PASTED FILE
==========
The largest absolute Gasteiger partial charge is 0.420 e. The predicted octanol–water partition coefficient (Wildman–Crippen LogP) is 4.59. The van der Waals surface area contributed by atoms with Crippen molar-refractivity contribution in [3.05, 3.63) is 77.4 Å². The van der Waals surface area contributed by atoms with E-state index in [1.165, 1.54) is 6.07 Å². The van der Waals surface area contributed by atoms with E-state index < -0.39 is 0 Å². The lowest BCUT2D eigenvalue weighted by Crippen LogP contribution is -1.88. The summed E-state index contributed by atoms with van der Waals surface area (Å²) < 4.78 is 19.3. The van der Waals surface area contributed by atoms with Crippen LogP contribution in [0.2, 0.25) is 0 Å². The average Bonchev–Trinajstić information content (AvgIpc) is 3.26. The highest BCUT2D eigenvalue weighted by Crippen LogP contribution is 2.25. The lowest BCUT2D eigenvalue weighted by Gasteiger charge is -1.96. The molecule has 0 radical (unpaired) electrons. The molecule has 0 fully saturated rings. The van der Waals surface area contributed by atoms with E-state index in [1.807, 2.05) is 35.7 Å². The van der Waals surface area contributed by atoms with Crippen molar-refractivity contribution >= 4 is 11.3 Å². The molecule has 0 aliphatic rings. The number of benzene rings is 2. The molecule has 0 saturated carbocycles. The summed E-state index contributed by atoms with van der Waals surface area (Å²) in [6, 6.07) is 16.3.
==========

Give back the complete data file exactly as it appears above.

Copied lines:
The largest absolute Gasteiger partial charge is 0.420 e. The predicted octanol–water partition coefficient (Wildman–Crippen LogP) is 4.59. The van der Waals surface area contributed by atoms with Crippen molar-refractivity contribution in [3.05, 3.63) is 77.4 Å². The van der Waals surface area contributed by atoms with E-state index in [1.165, 1.54) is 6.07 Å². The van der Waals surface area contributed by atoms with E-state index < -0.39 is 0 Å². The lowest BCUT2D eigenvalue weighted by Crippen LogP contribution is -1.88. The summed E-state index contributed by atoms with van der Waals surface area (Å²) < 4.78 is 19.3. The van der Waals surface area contributed by atoms with Crippen LogP contribution in [0.2, 0.25) is 0 Å². The average Bonchev–Trinajstić information content (AvgIpc) is 3.26. The highest BCUT2D eigenvalue weighted by Crippen LogP contribution is 2.25. The lowest BCUT2D eigenvalue weighted by Gasteiger charge is -1.96. The molecule has 0 radical (unpaired) electrons. The molecule has 0 fully saturated rings. The van der Waals surface area contributed by atoms with E-state index in [1.807, 2.05) is 35.7 Å². The van der Waals surface area contributed by atoms with Crippen molar-refractivity contribution >= 4 is 11.3 Å². The molecule has 0 aliphatic rings. The number of benzene rings is 2. The molecule has 0 saturated carbocycles. The summed E-state index contributed by atoms with van der Waals surface area (Å²) in [6, 6.07) is 16.3.